Michael Banducci
The player in the cut-off (aka Michael Banducci).

Well, I was in the big blind and the player in the cut-off raised. He was the monster chip leader and he had been playing a lot of hands. I wasn't giving him a whole lot of respect but at the same time I wasn't going out of my way to get into a confrontation with him.

He had close to $300,000 and I had about $150,000. I had just re-raised him and he was certainly aware that I might be playing back at him with a lot of hands. So I re-raised him again in this hand. I think he made it $8,000 and I made it $22,000, with blinds of $1,500/$3,000.

I'm actually kind of hoping he's going to re-raise and I'm thinking he might re-raise me light here. He'd been playing a lot of hands and I had just re-raised him so he might feel like he's being pushed around a bit. So I do think he might do this with A-Q or some of the weaker pairs.

I'm not expecting junk but having raised in the cut-off, A-Q or A-J figures to be good. So he re-popped me another $40,000 which I didn't really mind at that point. I'm still thinking my A-K is good and I can get him to lay down some pairs. I had about $120,000 more or so and I'm at least going to call so there would be about the same amount in the pot. So I just moved all-in.

Chris Ferguson
WWJD?

So you felt there was a lot of fold equity in that push?

I felt there was a good chance he was going to fold. He thought about it for a long time. It turns out he had two queens so I really didn't want to get in with A-K there.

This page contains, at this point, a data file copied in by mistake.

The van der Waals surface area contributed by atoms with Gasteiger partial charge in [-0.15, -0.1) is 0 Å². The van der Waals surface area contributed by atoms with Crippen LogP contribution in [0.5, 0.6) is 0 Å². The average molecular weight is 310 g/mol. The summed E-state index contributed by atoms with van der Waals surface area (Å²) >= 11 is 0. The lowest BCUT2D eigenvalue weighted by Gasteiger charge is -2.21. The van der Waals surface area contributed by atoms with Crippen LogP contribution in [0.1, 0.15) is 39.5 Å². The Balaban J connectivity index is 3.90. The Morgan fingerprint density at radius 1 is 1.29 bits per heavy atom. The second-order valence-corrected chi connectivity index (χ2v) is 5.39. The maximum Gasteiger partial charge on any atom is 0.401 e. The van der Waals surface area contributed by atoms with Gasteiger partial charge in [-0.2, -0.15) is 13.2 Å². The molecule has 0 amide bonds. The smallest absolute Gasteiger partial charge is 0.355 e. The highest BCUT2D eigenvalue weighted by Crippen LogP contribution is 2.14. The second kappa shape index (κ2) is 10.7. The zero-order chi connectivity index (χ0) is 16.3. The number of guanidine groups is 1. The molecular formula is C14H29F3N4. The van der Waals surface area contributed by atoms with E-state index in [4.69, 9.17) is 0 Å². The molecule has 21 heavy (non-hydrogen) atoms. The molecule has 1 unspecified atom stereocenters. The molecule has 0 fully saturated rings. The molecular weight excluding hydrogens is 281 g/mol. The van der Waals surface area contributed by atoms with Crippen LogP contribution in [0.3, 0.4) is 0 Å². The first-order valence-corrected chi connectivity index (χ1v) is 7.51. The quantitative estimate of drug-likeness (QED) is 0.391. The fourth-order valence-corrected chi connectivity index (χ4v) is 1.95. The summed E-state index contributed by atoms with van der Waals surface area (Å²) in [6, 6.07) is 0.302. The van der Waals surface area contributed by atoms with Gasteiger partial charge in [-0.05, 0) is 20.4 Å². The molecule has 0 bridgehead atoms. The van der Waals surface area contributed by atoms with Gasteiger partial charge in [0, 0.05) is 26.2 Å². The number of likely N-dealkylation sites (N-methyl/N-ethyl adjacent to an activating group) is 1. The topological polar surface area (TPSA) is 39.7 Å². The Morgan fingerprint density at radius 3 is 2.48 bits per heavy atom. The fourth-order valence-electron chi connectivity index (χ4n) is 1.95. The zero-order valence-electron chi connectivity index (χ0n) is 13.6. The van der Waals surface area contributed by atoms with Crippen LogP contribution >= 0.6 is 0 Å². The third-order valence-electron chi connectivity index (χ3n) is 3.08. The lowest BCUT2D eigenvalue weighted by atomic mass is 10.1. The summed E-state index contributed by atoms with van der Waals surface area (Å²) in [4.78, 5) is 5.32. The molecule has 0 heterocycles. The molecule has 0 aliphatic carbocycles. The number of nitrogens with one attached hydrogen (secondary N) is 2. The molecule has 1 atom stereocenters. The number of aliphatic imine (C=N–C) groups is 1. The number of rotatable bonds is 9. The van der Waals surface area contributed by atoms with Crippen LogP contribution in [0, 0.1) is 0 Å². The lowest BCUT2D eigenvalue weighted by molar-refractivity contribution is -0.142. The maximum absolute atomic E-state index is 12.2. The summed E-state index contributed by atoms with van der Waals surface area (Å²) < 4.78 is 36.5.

What do you think of his call there with queens?

I think he made the right call. Me with A-K, I'm not as worried about aces or kings. He has to be much more worried about aces or kings because as far as he knows there's six possible pairs of aces and six pairs of kings. Because I have A-K I know there are only three pairs of aces and three pairs of kings. But I could have A-K there. If he didn't already have $60,000 invested in the hand I assume he would have folded queens. It wasn't an easy call by any means but in that situation I think he made the right decision.

Then I hit an ace on the flop which was good.

Day 2
The playdown.

When you know there's the chance you'll be racing in a situation like that, does it enter into your thought process that if you do win it you'll be in a great spot to make a run at the win?

I would much rather avoid a coin flip at that stage. $300,000 isn't worth anywhere near twice what $150,000 is worth. It might only be worth 70% or 80% more so I'm giving up a lot by gambling there.

You finished the day as the big leader, with about $420,000 or so.

$426,500.

That's substantially more than any other player at the table so what is your game plan going into tomorrow? Are you the kind of player who likes to put a lot of pressure on the shorter stacks when you have a lot of chips?

A lot of players try to put a lot of pressure on the short stacks but I think with the size of the blinds at this point I'm not intending to do too much pushing. I'm more interesting in getting to the final three and then playing.

Thanks a lot Chris and good luck tomorrow.

Few faces in the poker world are more recognizable than Chris "Jesus" Ferguson. "Jesus" to his vast ranks of followers, Ferguson plays an extremely disciplined and analytical game while on the felt. Since his trouble with the WPT has significantly cut down the number of live tournaments at which we see him, it's wonderful to have the opportunity to observe him at this final table. The fact that he's the undisputed chip leader is just the icing on the cake.